Viscosity describes a fluid's resistance to flow. Liquids such as water that flow easily, have a lower viscosity than do liquids such as ketchup. Viscosity has little effect on the ability of a penetrant material to enter a defect but it does have an effect on the speed at which the penetrant fills a defect. The equations for the fill times of a  cylindrical void and an elliptical void are shown below:

Cylindrical Void:

t = 2 l 2 μ r cos ( θ ) s L G t=\frac{2l^{2}\mu}{r\cos(\theta)s_{LG}}

Elliptical Void:

t = ( 2 l 2 μ s L G cos ( θ ) ) ( a 2 + b 2 ( a + b ) a b ) t=\left(\frac{2l^{2}\mu}{s_{LG}\cos(\theta)}\right)\left(\frac{a^{2}+b^{2}}{(a+b)ab}\right)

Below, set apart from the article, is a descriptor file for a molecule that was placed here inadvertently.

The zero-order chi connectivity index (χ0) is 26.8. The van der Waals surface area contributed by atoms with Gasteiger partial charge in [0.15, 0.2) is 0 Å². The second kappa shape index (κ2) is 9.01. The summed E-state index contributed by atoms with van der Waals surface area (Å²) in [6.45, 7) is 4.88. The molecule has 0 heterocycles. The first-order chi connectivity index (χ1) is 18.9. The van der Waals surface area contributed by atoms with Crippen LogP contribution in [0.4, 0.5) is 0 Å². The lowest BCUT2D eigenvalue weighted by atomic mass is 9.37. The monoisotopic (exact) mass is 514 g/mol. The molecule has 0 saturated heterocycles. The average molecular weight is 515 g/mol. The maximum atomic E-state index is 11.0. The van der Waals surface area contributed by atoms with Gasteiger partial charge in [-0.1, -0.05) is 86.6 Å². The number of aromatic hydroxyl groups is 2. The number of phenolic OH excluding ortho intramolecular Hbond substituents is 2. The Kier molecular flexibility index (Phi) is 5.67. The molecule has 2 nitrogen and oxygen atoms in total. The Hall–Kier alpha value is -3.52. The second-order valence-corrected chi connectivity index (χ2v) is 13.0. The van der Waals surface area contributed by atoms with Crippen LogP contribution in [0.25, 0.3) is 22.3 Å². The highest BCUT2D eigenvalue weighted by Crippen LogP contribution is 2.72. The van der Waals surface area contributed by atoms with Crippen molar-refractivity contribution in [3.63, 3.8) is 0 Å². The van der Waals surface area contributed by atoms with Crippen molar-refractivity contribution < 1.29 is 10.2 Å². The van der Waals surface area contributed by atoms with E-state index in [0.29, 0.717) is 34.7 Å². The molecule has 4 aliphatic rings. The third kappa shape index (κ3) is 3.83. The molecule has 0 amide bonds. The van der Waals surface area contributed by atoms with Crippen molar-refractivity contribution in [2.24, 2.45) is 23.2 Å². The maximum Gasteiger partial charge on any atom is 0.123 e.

Where: t= Fill time
l = defect depth
μ = viscosity
r = radius of the crack opening
s LG = liquid-gas surface tension
θ = contact angle
a = flaw width
b = flaw length

From these equations, it can be seen that fill time is directly proportional to penetrant viscosity. While it has no real bearing on this discussion, it should be noted that the two equations do not take into account entrapped gas that could be present in a closed end capillary.


  • Deutsch, S. A, Preliminary Study of the Fluid Mechanics of Liquid Penetrant Testing, Journal of Research of the National Bureau of Standards, Vol. 84, No. 4, July - August 1979, pp. 287-291.